Thursday, May 30, 2013

I Just Can't Take It Anymore

One night earlier this week, I was trying to apply ointment to the sores on Monika's face. It was late. She was tired and uncooperative. I was doing my best to remain calm. Finally, through tears, Monika sobbed dramatically, "I just can't take it anymore."

As I tried to sooth her back to a cooperative state, all I wanted to say was: I hear you, baby girl. I'm right there with you.

This has been a limit-testing month. The kind where you're sure whoever it is that has your voodoo doll has got to be out of pins. The kind that no amount of flourless chocolate cake can make better, even if only for a moment.

I try really hard to focus on the good in life. But this month, it's been hard to do.

We said good-bye to my cousin, who lost his life way too young.

Helen – the sweet, little old lady who we played cribbage with and shoveled snow for and eradicated dandelions with when we lived in St. Paul – passed away, too, at the age of 99. Her death caught us by surprise; she had sent us a card only a few weeks ago.

Glen's grandpa spent several days in the hospital. He's back in the nursing home now, but he's still very sick.

Somehow, Monika got a bad case of impetigo. Thus, the need for the ointment. She had to miss a day of school, so I got to listen to her sob all day about not getting to go to school. And I know impetigo is a minor condition in the grand scheme of life, but is has been one more thing to deal with and worry about.

All of the prayers we said last summer for rain are finally being answered, except now we really need it to stop raining for a couple days so we can finish planting our corn. Plus, the lack of sunshine has only exacerbated our gloomy moods.

We had to euthanize the best cow in our herd. The next day, a 10-month-old heifer got stuck in the J-bunk and died.

The barn has flooded twice. Once when the calves' drinking cup got stuck. Once from the deluge of rainfall. (That's where the term Gutter Flooder comes from.)

On the Sunday night before Memorial Day, a belt broke on the vacuum pump with three cows left to milk. I swear nothing ever breaks on a weekday morning.

The Sunday before that, one of our heifers delivered her bull calf and then her uterus prolapsed. Veterinary emergencies never happen during regular call hours, either.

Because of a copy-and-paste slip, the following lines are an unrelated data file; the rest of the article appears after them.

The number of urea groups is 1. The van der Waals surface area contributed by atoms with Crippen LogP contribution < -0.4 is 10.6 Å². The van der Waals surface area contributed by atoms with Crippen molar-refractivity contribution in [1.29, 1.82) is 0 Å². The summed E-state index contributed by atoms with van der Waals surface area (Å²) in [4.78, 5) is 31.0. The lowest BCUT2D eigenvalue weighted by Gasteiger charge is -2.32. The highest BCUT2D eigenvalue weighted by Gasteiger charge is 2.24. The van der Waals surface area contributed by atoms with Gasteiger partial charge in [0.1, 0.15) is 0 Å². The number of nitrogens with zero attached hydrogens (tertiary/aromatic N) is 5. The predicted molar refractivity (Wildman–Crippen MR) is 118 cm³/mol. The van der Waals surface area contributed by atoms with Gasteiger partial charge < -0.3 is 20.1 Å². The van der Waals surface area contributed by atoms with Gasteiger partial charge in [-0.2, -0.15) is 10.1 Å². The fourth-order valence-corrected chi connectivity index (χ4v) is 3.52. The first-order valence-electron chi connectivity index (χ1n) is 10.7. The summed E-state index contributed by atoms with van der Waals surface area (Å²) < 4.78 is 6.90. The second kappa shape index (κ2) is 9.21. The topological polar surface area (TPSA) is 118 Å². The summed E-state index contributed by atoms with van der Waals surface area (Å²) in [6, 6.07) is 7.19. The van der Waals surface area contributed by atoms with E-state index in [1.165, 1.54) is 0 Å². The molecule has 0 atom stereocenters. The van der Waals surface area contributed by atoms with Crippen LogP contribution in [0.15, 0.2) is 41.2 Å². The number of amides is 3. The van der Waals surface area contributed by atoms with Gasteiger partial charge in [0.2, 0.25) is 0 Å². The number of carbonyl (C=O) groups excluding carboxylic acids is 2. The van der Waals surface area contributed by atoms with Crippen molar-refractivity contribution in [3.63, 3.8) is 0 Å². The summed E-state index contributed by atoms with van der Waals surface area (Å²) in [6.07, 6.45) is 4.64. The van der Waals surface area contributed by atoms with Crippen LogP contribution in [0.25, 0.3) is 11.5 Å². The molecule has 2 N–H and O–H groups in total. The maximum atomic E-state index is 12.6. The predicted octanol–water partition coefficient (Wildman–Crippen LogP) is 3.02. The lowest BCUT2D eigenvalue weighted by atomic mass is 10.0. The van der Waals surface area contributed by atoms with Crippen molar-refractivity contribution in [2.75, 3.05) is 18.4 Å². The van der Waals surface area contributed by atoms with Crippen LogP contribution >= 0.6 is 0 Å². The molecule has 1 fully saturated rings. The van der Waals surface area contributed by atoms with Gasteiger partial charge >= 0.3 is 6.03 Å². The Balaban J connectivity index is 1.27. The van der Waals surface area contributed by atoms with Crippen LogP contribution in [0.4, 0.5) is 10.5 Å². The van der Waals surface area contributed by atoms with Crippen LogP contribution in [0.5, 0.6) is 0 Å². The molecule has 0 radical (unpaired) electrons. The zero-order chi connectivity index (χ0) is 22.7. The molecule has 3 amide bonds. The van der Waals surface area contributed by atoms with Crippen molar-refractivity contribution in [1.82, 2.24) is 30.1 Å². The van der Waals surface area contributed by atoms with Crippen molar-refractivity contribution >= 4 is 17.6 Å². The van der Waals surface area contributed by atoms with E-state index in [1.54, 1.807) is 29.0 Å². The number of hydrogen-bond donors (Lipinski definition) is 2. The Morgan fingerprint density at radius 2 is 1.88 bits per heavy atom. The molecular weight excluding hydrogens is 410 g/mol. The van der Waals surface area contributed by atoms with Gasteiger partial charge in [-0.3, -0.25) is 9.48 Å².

Then, yesterday, I started thinking that maybe our voodoo doll really had run out of room for pins. I was wrong.

broken glass bowl on stove top

I turned the burner on under a pot to make supper and went back outside. But I turned the wrong burner on. My blue mixing bowl was sitting on the burner I mistakenly turned on. When I got back to the house, I discovered my error, moved the bowl and it promptly exploded all over the stove.

Just before the bowl incident, my thumb had a run in with a pipe and the Sawzall I was using to cut it. Although it hurt like the dickens, it didn't look that bad at first. Then the blood started running out the wrist of my milking glove. So now my thumb is out of commission for awhile. After a case of laryngitis a few years ago, I thought being a mom without a voice was challenging; but being a farm mom without two good hands is even worse.

But, amidst the challenges, there are always joys.

Our first two red and white calves of the year were born.

red and white calf

We finally got the cows out to pasture.

cows resting in pasture

cows walking in pasture

Dan and Monika's classes took a field trip to our farm.

Dan got on the bus for the last day this school year and graduated from Kindergarten.

boy walking to bus

Kindergarten graduation

A new month is right around the corner. I'm hoping for more joys and less challenges.

Thursday, May 9, 2013

Picking worms

"Are we having worm casserole for supper tonight?" Glen asked as I walked toward the house with a container full of night crawlers.

container full of night crawlers

"No," I said

The worms aren't part of my meal plan for the day. They're part of my quest to be a fun mom.

This morning, as we waited for the school bus, Dan was wowed by all of the night crawlers in the driveway. When he asked why they were everywhere, I explained that their soil was saturated with water from all the rain in the past 24 hours. They needed to come above ground so they could breath.